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New Arab Coalition Coming Together To Intervene In Libya

By Tom Hussain,McClatchy Foreign Staff (TNS)

ISLAMABAD — Three years after the toppling of Moammar Gadhafi, the military chiefs of seven Arab countries are expected to meet in Cairo next week to discuss whether they should intervene in Libya, which is split between two governments, controlled by rival militias, and home now to a blossoming Islamic State affiliate.

Analysts of Middle Eastern affairs said the meeting is likely to increase outside support for Khalifa Hifter, a former Gadhafi general who defected to the United States in the late 1980s and returned to Libya during the 2011 uprising that ended in Gadhafi’s death.

Hifter, who had expected to lead the creation of a new Libyan army after Gadhafi’s fall but was sidelined by the country’s political rivalries, launched an assault last year on what he said were radical Islamist groups that had taken control of much of Libya in the past three years. Libya is now divided between two main factions, one known as Operation Dignity, which is allied with Hifter and based in Tobruk, near the Egyptian border, and another called Libya Dawn, which is based in Tripoli and is backed by several militia factions.

The civil war anarchy has left room for the Islamic State to organize. It now controls Gadhafi’s hometown of Sirte. In January, it posted a video of what it said were 21 Egyptian workers being beheaded on a Libyan beach.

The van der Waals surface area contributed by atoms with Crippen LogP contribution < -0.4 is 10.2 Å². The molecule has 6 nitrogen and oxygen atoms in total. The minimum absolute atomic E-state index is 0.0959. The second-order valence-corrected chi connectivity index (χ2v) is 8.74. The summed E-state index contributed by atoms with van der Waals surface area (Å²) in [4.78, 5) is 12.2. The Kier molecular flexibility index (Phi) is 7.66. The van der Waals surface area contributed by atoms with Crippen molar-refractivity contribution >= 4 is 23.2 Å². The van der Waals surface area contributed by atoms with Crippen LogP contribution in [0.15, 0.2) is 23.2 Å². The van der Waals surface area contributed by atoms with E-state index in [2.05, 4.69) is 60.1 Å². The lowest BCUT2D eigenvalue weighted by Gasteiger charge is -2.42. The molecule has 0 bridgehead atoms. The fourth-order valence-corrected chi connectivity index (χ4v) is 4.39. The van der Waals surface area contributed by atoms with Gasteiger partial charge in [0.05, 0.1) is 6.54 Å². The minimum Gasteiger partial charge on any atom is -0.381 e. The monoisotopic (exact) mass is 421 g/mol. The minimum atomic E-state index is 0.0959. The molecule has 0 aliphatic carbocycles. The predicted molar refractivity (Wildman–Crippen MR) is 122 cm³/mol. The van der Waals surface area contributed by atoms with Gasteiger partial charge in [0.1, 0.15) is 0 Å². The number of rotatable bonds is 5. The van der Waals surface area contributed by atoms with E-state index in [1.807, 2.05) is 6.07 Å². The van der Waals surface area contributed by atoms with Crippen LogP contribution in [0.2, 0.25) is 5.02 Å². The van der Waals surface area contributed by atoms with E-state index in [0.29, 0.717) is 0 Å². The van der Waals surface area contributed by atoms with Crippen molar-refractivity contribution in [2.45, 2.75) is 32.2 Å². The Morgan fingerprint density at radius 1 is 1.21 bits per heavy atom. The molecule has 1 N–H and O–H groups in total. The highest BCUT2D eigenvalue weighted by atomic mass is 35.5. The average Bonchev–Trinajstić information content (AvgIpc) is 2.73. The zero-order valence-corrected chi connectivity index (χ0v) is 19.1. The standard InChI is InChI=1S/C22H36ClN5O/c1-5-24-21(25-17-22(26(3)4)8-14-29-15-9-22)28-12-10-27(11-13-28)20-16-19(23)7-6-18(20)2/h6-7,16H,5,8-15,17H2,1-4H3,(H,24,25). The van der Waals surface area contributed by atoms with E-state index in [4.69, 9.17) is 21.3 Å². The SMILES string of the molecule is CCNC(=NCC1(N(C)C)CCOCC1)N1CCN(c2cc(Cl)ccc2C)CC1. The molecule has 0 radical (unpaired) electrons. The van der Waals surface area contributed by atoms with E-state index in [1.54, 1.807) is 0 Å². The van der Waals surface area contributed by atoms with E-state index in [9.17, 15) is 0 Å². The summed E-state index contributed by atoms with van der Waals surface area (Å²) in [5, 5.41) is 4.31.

Ayham Kamel, director for the Middle East and North Africa for the Eurasia Group, a New York-based political risk advisory firm, said he doubted that the seven countries meeting May 18 in Cairo will agree to send troops to Libya. But increased military support for Hifter’s forces could provide an important edge in what has been the long-running stalemate between the Tobruk government, which the United States and the European Union recognize, and the Tripoli one, which has won a ruling in favor of its legitimacy from the country’s supreme court.

Kamel said supporting Hifter would be the easiest route for the Arab countries, rather than becoming involved in U.N.-sponsored peace talks that have made little progress in months of trying.

Next week’s gathering in Cairo was first reported by the U.S. publication Defense News, which said that participants include seven of the 10 Arab countries that have intervened in Yemen.

But the Libya meeting is a separate initiative pushed by Egypt, which borders Libya on the east. Saudi Arabia is the prime mover behind the Yemen campaign.
The countries sending representatives to Egypt include Jordan and Sudan and four members of the Gulf Cooperation Council — Bahrain, Kuwait, Saudi Arabia, and the United Arab Emirates. All seven nations are members of the Saudi-led coalition currently opposing Houthi rebels in Yemen.

Notably, the gathering in Egypt excludes another Gulf Cooperation Council member, Qatar, which supports the Libyan Dawn administration in Tripoli.

Theodore Karasik, a Saudi-focused analyst based in the United Arab Emirates, called the Cairo meeting part of a “grand experiment in Arab-led coalitions” that “will illustrate how different theaters of the Middle East and North Africa are viewed in functional strategic and tactical direction.”

He noted that the one item of interest to analysts as the Yemen and Libya situations play out is “who is politically willing or excluded from operations.”

The May 18 meeting would follow up discussions last month by Arab League military chiefs in Cairo, which were attended by the Tobruk government’s armed forces chief of staff, Gen. Abdul Razzaq Nadhuri.